In delayed microsurgical breast reconstruction Tamoxifen may increase the risk of microvascular flap complications.

In an uncontrolled trial in 28 girls aged 2–10 years with McCune Albright Syndrome (MAS), who received 20 mg once a day for up to 12 months duration, mean uterine volume increased after 6 months of treatment and doubled at the end of the one-year study. While this finding is in line with the pharmacodynamic properties of tamoxifen, a causal relationship has not been established (see section 5.1).

In the literature it has been shown that CYP2D6 poor metabolisers have a lowered plasma level of endoxifen, one of the most important active metabolites of tamoxifen (see section 5.2).

Concomitant medications that inhibit CYP2D6 may lead to reduced concentrations of the active metabolite endoxifen. Therefore, potent inhibitors of CYP2D6 (e.g. paroxetine, fluoxetine, quinidine, cinacalcet or bupropion) should whenever possible be avoided during tamoxifen treatment (see section 4.5 and 5.2). Tamoxifen contains lactose. Patients with rare hereditary problems of galactose intolerance, the Lapp lactase deficiency or glucose-galactose malabsorption should not take this medicine.

Radiation recall has been reported very rarely in patients on Tamoxifen who have received prior radiotherapy. The reaction is usually reversible upon temporary cessation of therapy and re-challenge may result in a milder reaction. Treatment with Tamoxifen was continued in most cases.

4.5 Interaction with other medicinal products and other forms of interaction

When tamoxifen is used in combination with coumarin-type anticoagulants, a significant increase in anticoagulant effect may occur. Where such co-administration is initiated, careful monitoring of the patient is recommended.

When Tamoxifen is used in combination with cytotoxic agents for the treatment of breast cancer, there is increased risk of thromboembolic events occurring (see also sections 4.4 and 4.8). Because of this increase in risk of VTE, thrombosis prophylaxis should be considered for these patients for the period of concomitant chemotherapy.

The use of tamoxifen in combination with anastrozole as adjuvant therapy has not shown improved efficacy compared with tamoxifen alone.

As tamoxifen is metabolised by cytochrome P450 3A4, care is required when co- administering with drugs, such as rifampicin, known to induce this enzyme as tamoxifen levels may be reduced. The clinical relevance of this reduction is unknown.

Pharmacokinetic interaction with CYP2D6 inhibitors, showing a reduction in plasma level of an active tamoxifen metabolite, 4-hydroxy-Ndesmethyl-tamoxifen (endoxifen), has been reported in the literature.

Pharmacokinetic interaction with CYP2D6 inhibitors, showing a 65-75% reduction in plasma levels of one of the more active forms of the drug, i.e. endoxifen, has been reported in the literature. Reduced efficacy of tamoxifen has been reported with concomitant usage of some SSRI antidepressants (e.g. paroxetine) in some studies. As a reduced effect of tamoxifen cannot be excluded, co-administration with potent CYP2D6 inhibitors (e.g. paroxetine, fluoxetine, quinidine, cinacalcet or bupropion) should whenever possible be avoided (see section 4.4 and 5.2).

4.6 Fertility, pregnancy and lactation

Pregnancy

Tamoxifen must not be administered during pregnancy. There have been a small number of reports of spontaneous abortions, birth defects and foetal deaths after women have taken tamoxifen, although no causal relationship has been established.

Reproductive toxicology studies in rats, rabbits and monkeys have shown no teratogenic potential.

In rodent models of foetal reproductive tract development, tamoxifen was associated with changes similar to those caused by oestradiol, ethynyloestradiol, clomiphene and diethylstilboestrol (DES). Although the clinical relevance of these changes is unknown, some of them, especially vaginal adenosis, are similar to those seen in young women who were exposed to DES in-utero and who have a 1 in 1000 risk of developing clear-cell carcinoma of the vagina or cervix. Only a small number of pregnant women have been exposed to tamoxifen. Such exposure has not been reported to cause subsequent vaginal adenosis or clear-cell carcinoma of the vagina or cervix in young women exposed in utero to tamoxifen.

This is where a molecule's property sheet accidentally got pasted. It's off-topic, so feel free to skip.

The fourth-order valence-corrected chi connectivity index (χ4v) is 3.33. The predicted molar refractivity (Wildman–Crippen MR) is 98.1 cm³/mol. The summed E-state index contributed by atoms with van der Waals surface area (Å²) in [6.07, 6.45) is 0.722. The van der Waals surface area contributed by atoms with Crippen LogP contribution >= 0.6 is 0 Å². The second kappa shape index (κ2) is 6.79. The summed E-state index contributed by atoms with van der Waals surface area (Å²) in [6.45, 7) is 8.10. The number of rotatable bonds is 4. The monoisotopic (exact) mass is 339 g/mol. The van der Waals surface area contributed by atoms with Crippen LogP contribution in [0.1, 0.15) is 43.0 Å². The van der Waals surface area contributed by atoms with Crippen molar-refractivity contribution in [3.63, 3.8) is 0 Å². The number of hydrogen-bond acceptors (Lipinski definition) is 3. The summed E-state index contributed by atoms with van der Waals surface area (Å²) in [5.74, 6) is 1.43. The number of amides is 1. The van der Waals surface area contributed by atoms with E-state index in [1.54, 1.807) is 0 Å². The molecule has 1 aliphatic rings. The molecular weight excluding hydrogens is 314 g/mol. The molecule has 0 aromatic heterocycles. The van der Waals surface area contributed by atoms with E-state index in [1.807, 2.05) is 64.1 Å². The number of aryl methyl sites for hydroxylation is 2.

Women should be advised not to become pregnant whilst taking tamoxifen and should use barrier or other non-hormonal contraceptive methods if sexually active. Pre-menopausal patients must be carefully examined before treatment to exclude pregnancy. Women should be informed of the potential risks to the foetus, should they become pregnant whilst taking tamoxifen or within two months of cessation of therapy.

Breast-feeding

It is not known if tamoxifen is excreted in human milk and therefore the drug is not recommended during breast-feeding. The decision either to discontinue nursing or discontinue tamoxifen should take into account the importance of the drug to the mother.

4.7 Effects on ability to drive and use machines

Tamoxifen is unlikely to impair the ability of patients to drive or operate machinery. However, fatigue has been reported with the use of tamoxifen and caution should be observed when driving or using machinery while such symptoms persist.

4.8 Undesirable effects

Tabulated list of adverse reactions

Unless specified, the following frequency categories were calculated from the number of adverse events reported in a large phase III study conducted in 9366 postmenopausal women patients with operable breast cancer treated for 5 years and unless specified, no account was taken of the frequency within the comparative treatment group or whether the investigator considered it to be related to study medication.

Table 1 Adverse Drug Reactions (ADR) seen with Tamoxifen

Frequency

System Organ Class (SOC)

ADR

Very common

(≥ 10%)

Metabolism and nutrition disorders

• Fluid retention

Vascular disorders

• Hot flushes

Gastrointestinal disorders

• Nausea

Reproductive system and breast disorders

• Vaginal bleeding

• Vaginal discharge

Skin and subcutaneous tissue disorders

• Skin rash

General disorders and administration site conditions

• Fatigue

Common

(≥ 1% and <10%)

Neoplasms benign, malignant and unspecified (incl cysts and polyps)

• Uterine fibroids

Blood and lymphatic system disorders

• Anaemia

Immune system disorders